June 19, 2022

Museum Review - San Francisco Maritime

While in the Bay Area for the DSL meetup, I went into San Francisco to see the various museum ships around Fisherman's Wharf, joined by cassander and Garrett, with RobRoy and his wife joining us there. There are three different organizations running ships within a few blocks, and it's pretty difficult to figure out what is going on.

The museum ships from the maritime museum

We started with the San Francisco Maritime National Historic Park, run by the National Park Service. This includes both the San Francisco Maritime Museum, in an old Art Deco building, and the Hyde Street Pier, where there are a number of museum ships reflecting the area's maritime heritage.

Type: Maritime museum and museum ship collection
Location: San Francisco, CA
Rating: 1/5, Poorly done, poorly maintained and very overpriced. Really not recommended.
Price: Maritime museum is free, Hyde Street Pier is $15

Mermaid, the boat that Kenichi Horie crossed the Pacific with

We started at the maritime museum. It's a pretty building, but there isn't that much stuff in it. I think some of it was closed off when we visited in June 2022, as there was only two small rooms open. The main room had some nice models of various ships and dioramas of scenes from San Francisco's maritime history, along with a few artifacts, but I would classify it as OK at best. The only highlight here was Mermaid, a 19' sailboat used by Japanese yachtsman Kenichi Horie on the first nonstop solo sailing voyage across the Pacific. They had several displays on his voyage, which were interesting, even if they assumed a greater level of knowledge of his voyage than I had going in.

The other room was a collection of maritime photographs, which again wasn't terrible, but also didn't seem great. The space was underused, and given that the park has the largest collection of maritime material on the West Coast, I wasn't sure why they didn't have more stuff on display. The only real upside of the museum was that it was free, and while I am sure there are many better things to do in San Francisco, it's not a terrible way to spend 20-30 minutes.

A prop on display showing extensive cavitation damage

The same cannot be said of the museum ship collection at Hyde Street Pier. This was a disgrace and a waste of a potentially quite interesting collection, to the point where I am almost angry about how the National Park Service has squandered what they have here. It's $15 per person to get in, which means that our group as a whole paid more to get into this than we would have if we'd gone to the Grand Canyon. This isn't an impossible fee to justify (Mystic Seaport costs twice that and felt worth it) but it was in no way reflected in what you got. The signage was sparse, half of the ships were closed to visitors, there was no staff around and the whole thing felt pretty run-down.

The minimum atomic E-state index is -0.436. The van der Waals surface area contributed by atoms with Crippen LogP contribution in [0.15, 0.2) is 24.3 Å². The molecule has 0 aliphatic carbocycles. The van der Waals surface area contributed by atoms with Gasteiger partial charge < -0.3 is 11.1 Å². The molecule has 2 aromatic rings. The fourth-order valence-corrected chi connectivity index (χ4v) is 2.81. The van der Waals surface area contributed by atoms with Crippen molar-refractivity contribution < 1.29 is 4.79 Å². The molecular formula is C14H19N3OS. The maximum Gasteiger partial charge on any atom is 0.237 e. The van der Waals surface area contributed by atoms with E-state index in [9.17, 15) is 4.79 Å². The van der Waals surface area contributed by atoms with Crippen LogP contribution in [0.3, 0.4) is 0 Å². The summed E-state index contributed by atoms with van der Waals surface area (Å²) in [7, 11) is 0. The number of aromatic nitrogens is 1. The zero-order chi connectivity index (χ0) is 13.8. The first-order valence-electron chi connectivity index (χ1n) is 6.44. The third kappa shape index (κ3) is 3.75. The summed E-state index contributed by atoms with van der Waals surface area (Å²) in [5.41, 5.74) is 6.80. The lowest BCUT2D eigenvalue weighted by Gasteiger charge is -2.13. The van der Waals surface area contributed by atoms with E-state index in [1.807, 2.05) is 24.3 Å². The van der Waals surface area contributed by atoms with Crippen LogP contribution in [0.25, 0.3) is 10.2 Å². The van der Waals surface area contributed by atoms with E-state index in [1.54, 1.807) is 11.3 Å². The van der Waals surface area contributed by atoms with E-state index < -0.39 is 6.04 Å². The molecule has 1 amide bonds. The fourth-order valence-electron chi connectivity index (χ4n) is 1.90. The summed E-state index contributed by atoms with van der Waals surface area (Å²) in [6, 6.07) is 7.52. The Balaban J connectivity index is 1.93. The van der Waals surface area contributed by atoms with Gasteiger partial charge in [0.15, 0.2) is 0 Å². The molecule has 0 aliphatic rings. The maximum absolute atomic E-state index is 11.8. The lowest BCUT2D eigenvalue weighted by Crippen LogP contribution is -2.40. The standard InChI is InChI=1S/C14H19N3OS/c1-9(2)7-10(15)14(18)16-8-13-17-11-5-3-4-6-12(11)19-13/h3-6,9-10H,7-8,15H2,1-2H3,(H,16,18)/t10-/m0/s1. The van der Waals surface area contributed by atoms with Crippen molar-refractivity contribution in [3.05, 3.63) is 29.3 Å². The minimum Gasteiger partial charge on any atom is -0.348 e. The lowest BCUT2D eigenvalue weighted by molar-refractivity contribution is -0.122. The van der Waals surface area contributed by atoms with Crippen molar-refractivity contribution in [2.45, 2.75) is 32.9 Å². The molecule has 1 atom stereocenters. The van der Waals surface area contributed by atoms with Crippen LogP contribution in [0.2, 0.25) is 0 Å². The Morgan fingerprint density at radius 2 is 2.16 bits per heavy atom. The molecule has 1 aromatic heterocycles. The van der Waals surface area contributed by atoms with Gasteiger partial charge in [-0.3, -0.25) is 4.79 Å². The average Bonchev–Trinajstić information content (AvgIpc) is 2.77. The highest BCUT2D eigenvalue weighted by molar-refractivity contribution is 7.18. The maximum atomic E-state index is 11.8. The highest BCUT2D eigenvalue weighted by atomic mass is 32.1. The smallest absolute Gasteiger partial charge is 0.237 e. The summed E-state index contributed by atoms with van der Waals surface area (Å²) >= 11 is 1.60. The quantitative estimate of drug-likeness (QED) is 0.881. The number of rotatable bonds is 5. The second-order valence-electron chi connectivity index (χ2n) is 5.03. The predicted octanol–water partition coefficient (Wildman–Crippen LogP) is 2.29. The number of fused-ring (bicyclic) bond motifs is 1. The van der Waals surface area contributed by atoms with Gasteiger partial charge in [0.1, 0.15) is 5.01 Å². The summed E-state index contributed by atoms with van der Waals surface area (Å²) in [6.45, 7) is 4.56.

The area around the entrance has a number of smaller exhibits, the highlights being a quite pretty triple-expansion engine and a demonstration of a block and tackle that Cassander kept insisting was magic, along with some old buildings and a boat maintenance shed. But even here the signage was lackluster, and things got worse further on.

C.A. Thayer (front) and Balclutha

Hyde Street Pier is home to six ships, all built between 1886 and 1914, and covering a variety of different roles, with three sailing transports, two tugs and a ferry. With some decent signage, this could do a good job of telling the broader story of maritime activity around San Francisco. Unfortunately, the signage was not decent, and half of the ships were closed. The highlight of the collection was undoubtedly Balclutha, an iron-hulled square-rigger that spent decades carrying bulk cargoes like grain, lumber and canned salmon during the twilight of sail. She was in decent shape and quite pretty, although only the main deck was open. Signage aboard was almost decent, although still a bit sparse, and there were precious few artifacts on display.

Ahead of Balclutha was C.A. Thayer, a wooden schooner built to carry lumber from the Pacific Northwest to San Francisco that later became a fishing mothership off Alaska, serving in that role until 1950. She was in worse physical shape than Balclutha, and badly needed at least a coat of paint. Again, nothing apart from the main deck was open and the signage was bad, although Cassander and I did go down into the hold, which at least gave an interesting perspective on wooden ship construction.

This being San Francisco, we could see some of the local homeless population from Hercules